Surviving rapid climate change in the deep sea during the Paleogene hyperthermals

Predicting the impact of ongoing anthropogenic CO2 emissions on calcifying marine organisms is complex, owing to the synergy between direct changes (acidification) and indirect changes through climate change (e.g., warming, changes in ocean circulation, and deoxygenation). Laboratory experiments, particularly on longer-lived organisms, tend to be too short to reveal the potential of organisms to acclimatize, adapt, or evolve and usually do not incorporate multiple stressors. We studied two examples of rapid carbon release in the geological record, Eocene Thermal Maximum 2 (∼53.2 Ma) and the Paleocene Eocene Thermal Maximum (PETM, ∼55.5 Ma), the best analogs over the last 65 Ma for future ocean acidification related to high atmospheric CO2 levels. We use benthic foraminifers, which suffered severe extinction during the PETM, as a model group. Using synchrotron radiation X-ray tomographic microscopy, we reconstruct the calcification response of survivor species and find, contrary to expectations, that calcification significantly increased during the PETM. In contrast, there was no significant response to the smaller Eocene Thermal Maximum 2, which was associated with a minor change in diversity only. These observations suggest that there is a response threshold for extinction and calcification response, while highlighting the utility of the geological record in helping constrain the sensitivity of biotic response to environmental change.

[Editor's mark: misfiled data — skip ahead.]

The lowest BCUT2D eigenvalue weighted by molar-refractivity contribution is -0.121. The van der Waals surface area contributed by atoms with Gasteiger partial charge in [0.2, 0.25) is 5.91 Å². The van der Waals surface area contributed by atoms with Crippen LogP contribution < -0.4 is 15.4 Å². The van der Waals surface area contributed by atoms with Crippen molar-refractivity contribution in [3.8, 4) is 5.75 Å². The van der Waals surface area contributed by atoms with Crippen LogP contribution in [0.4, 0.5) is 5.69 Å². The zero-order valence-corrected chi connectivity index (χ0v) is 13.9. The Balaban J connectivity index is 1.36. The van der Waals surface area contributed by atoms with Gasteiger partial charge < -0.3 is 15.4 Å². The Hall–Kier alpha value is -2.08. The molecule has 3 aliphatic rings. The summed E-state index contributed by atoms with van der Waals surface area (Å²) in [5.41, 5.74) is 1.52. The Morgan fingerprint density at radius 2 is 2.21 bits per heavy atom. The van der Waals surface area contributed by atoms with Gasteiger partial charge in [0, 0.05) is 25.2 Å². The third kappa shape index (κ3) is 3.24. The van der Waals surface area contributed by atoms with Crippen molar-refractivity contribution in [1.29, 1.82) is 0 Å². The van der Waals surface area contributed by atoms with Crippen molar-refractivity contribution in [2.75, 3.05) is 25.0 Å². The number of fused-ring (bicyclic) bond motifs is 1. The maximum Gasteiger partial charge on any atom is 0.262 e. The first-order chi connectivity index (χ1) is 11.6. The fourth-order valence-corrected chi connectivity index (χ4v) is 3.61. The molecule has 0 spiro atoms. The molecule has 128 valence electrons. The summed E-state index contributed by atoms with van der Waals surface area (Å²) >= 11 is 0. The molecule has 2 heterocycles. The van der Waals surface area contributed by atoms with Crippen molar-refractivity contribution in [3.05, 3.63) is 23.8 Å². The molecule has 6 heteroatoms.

Foster L. C., Schmidt D. N., Thomas E., Arndt S. & Ridgwell A., in press. Surviving rapid climate change in the deep sea during the Paleogene hyperthermals. Proceedings of the National Academy of Sciences of USA. Article (subscription required).

0 Responses to “Surviving rapid climate change in the deep sea during the Paleogene hyperthermals”



  1. Leave a Comment

Leave a Reply

Fill in your details below or click an icon to log in:

WordPress.com Logo

You are commenting using your WordPress.com account. Log Out / Change )

Twitter picture

You are commenting using your Twitter account. Log Out / Change )

Facebook photo

You are commenting using your Facebook account. Log Out / Change )

Google+ photo

You are commenting using your Google+ account. Log Out / Change )

Connecting to %s




Subscribe to the RSS feed

Powered by FeedBurner

Follow AnneMarin on Twitter

Blog Stats

  • 755,955 hits

Ocean acidification in the IPCC AR5 WG II

OUP book


Follow

Get every new post delivered to your Inbox.

Join 918 other followers